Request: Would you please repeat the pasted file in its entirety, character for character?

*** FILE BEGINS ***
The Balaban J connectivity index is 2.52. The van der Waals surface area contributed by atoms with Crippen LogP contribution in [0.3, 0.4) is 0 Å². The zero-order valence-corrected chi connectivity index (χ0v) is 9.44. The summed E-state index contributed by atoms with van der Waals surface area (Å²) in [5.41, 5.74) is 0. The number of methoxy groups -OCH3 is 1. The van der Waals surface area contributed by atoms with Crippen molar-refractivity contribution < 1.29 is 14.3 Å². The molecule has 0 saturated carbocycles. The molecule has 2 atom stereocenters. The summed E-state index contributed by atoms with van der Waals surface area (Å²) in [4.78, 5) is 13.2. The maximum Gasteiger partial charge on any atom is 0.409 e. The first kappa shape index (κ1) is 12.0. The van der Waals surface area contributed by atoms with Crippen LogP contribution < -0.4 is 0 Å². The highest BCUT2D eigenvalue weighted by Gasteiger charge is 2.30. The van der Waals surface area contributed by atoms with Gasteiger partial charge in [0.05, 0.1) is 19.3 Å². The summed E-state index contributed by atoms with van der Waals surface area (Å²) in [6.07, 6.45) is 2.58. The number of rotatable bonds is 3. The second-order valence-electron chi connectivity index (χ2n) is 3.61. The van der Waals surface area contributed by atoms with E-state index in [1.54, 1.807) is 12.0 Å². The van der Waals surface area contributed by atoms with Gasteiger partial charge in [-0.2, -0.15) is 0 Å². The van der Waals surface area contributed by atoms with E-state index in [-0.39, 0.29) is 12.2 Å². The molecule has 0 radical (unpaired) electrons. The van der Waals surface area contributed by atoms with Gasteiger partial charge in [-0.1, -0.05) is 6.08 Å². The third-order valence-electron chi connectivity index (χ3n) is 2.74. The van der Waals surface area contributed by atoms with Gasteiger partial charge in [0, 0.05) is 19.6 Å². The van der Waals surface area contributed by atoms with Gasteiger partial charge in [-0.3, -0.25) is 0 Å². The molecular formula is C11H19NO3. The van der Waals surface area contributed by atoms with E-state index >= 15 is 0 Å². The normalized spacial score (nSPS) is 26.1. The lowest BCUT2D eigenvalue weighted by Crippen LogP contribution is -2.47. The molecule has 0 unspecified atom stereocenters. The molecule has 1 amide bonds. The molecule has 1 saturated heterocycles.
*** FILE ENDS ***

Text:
The Balaban J connectivity index is 2.52. The van der Waals surface area contributed by atoms with Crippen LogP contribution in [0.3, 0.4) is 0 Å². The zero-order valence-corrected chi connectivity index (χ0v) is 9.44. The summed E-state index contributed by atoms with van der Waals surface area (Å²) in [5.41, 5.74) is 0. The number of methoxy groups -OCH3 is 1. The van der Waals surface area contributed by atoms with Crippen molar-refractivity contribution < 1.29 is 14.3 Å². The molecule has 0 saturated carbocycles. The molecule has 2 atom stereocenters. The summed E-state index contributed by atoms with van der Waals surface area (Å²) in [4.78, 5) is 13.2. The maximum Gasteiger partial charge on any atom is 0.409 e. The first kappa shape index (κ1) is 12.0. The van der Waals surface area contributed by atoms with Crippen LogP contribution < -0.4 is 0 Å². The highest BCUT2D eigenvalue weighted by Gasteiger charge is 2.30. The van der Waals surface area contributed by atoms with Gasteiger partial charge in [0.05, 0.1) is 19.3 Å². The summed E-state index contributed by atoms with van der Waals surface area (Å²) in [6.07, 6.45) is 2.58. The number of rotatable bonds is 3. The second-order valence-electron chi connectivity index (χ2n) is 3.61. The van der Waals surface area contributed by atoms with E-state index in [1.54, 1.807) is 12.0 Å². The van der Waals surface area contributed by atoms with Gasteiger partial charge in [-0.2, -0.15) is 0 Å². The van der Waals surface area contributed by atoms with E-state index in [-0.39, 0.29) is 12.2 Å². The molecule has 0 radical (unpaired) electrons. The van der Waals surface area contributed by atoms with Gasteiger partial charge in [-0.1, -0.05) is 6.08 Å². The third-order valence-electron chi connectivity index (χ3n) is 2.74. The van der Waals surface area contributed by atoms with Gasteiger partial charge in [0, 0.05) is 19.6 Å². The van der Waals surface area contributed by atoms with Gasteiger partial charge in [-0.3, -0.25) is 0 Å². The molecular formula is C11H19NO3. The van der Waals surface area contributed by atoms with E-state index >= 15 is 0 Å². The normalized spacial score (nSPS) is 26.1. The lowest BCUT2D eigenvalue weighted by Crippen LogP contribution is -2.47. The molecule has 0 unspecified atom stereocenters. The molecule has 1 amide bonds. The molecule has 1 saturated heterocycles.